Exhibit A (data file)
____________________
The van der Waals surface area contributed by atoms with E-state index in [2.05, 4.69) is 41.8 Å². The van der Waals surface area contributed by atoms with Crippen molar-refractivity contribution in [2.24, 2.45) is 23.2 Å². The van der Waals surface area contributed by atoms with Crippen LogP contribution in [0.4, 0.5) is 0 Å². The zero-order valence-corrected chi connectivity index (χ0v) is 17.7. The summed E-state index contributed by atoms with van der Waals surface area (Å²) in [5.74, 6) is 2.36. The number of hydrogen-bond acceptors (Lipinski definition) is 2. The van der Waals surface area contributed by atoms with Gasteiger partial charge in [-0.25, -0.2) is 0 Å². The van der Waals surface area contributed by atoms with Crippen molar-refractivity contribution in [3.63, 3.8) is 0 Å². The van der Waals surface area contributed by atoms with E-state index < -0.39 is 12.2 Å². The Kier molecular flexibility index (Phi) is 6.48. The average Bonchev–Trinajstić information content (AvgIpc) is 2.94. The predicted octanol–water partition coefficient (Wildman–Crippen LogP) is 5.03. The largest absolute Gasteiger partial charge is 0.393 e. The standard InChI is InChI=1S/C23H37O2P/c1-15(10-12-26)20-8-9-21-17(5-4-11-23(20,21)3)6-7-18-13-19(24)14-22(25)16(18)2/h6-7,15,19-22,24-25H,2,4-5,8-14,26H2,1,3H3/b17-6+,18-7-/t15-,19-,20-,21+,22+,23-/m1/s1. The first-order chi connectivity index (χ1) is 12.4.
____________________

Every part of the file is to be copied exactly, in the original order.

The van der Waals surface area contributed by atoms with E-state index in [2.05, 4.69) is 41.8 Å². The van der Waals surface area contributed by atoms with Crippen molar-refractivity contribution in [2.24, 2.45) is 23.2 Å². The van der Waals surface area contributed by atoms with Crippen LogP contribution in [0.4, 0.5) is 0 Å². The zero-order valence-corrected chi connectivity index (χ0v) is 17.7. The summed E-state index contributed by atoms with van der Waals surface area (Å²) in [5.74, 6) is 2.36. The number of hydrogen-bond acceptors (Lipinski definition) is 2. The van der Waals surface area contributed by atoms with Gasteiger partial charge in [-0.25, -0.2) is 0 Å². The van der Waals surface area contributed by atoms with Crippen molar-refractivity contribution in [3.63, 3.8) is 0 Å². The van der Waals surface area contributed by atoms with E-state index < -0.39 is 12.2 Å². The Kier molecular flexibility index (Phi) is 6.48. The average Bonchev–Trinajstić information content (AvgIpc) is 2.94. The predicted octanol–water partition coefficient (Wildman–Crippen LogP) is 5.03. The largest absolute Gasteiger partial charge is 0.393 e. The standard InChI is InChI=1S/C23H37O2P/c1-15(10-12-26)20-8-9-21-17(5-4-11-23(20,21)3)6-7-18-13-19(24)14-22(25)16(18)2/h6-7,15,19-22,24-25H,2,4-5,8-14,26H2,1,3H3/b17-6+,18-7-/t15-,19-,20-,21+,22+,23-/m1/s1. The first-order chi connectivity index (χ1) is 12.4.